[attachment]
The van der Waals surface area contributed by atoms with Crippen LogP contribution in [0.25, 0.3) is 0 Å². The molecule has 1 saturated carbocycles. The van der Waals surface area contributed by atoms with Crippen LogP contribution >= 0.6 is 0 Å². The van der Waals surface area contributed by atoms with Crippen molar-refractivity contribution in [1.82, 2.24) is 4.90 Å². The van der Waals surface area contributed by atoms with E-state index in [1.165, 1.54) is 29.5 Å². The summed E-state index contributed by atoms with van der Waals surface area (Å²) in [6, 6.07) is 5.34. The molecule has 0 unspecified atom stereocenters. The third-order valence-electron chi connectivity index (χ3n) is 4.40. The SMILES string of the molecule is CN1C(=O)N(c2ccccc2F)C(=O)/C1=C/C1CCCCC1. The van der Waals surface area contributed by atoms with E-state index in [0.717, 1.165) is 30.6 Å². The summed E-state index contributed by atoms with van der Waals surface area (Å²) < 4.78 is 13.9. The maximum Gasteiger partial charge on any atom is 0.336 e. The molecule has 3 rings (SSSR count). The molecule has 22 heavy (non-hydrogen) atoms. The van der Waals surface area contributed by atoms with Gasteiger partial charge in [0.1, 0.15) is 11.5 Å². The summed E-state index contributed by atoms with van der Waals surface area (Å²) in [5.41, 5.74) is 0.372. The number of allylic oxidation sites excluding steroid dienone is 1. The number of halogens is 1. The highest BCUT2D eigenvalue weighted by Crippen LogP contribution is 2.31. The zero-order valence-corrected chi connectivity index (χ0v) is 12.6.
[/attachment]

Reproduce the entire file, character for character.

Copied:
The van der Waals surface area contributed by atoms with Crippen LogP contribution in [0.25, 0.3) is 0 Å². The molecule has 1 saturated carbocycles. The van der Waals surface area contributed by atoms with Crippen LogP contribution >= 0.6 is 0 Å². The van der Waals surface area contributed by atoms with Crippen molar-refractivity contribution in [1.82, 2.24) is 4.90 Å². The van der Waals surface area contributed by atoms with E-state index in [1.165, 1.54) is 29.5 Å². The summed E-state index contributed by atoms with van der Waals surface area (Å²) in [6, 6.07) is 5.34. The molecule has 0 unspecified atom stereocenters. The third-order valence-electron chi connectivity index (χ3n) is 4.40. The SMILES string of the molecule is CN1C(=O)N(c2ccccc2F)C(=O)/C1=C/C1CCCCC1. The van der Waals surface area contributed by atoms with E-state index in [0.717, 1.165) is 30.6 Å². The summed E-state index contributed by atoms with van der Waals surface area (Å²) < 4.78 is 13.9. The maximum Gasteiger partial charge on any atom is 0.336 e. The molecule has 3 rings (SSSR count). The molecule has 22 heavy (non-hydrogen) atoms. The van der Waals surface area contributed by atoms with Gasteiger partial charge in [0.1, 0.15) is 11.5 Å². The summed E-state index contributed by atoms with van der Waals surface area (Å²) in [5.41, 5.74) is 0.372. The number of allylic oxidation sites excluding steroid dienone is 1. The number of halogens is 1. The highest BCUT2D eigenvalue weighted by Crippen LogP contribution is 2.31. The zero-order valence-corrected chi connectivity index (χ0v) is 12.6.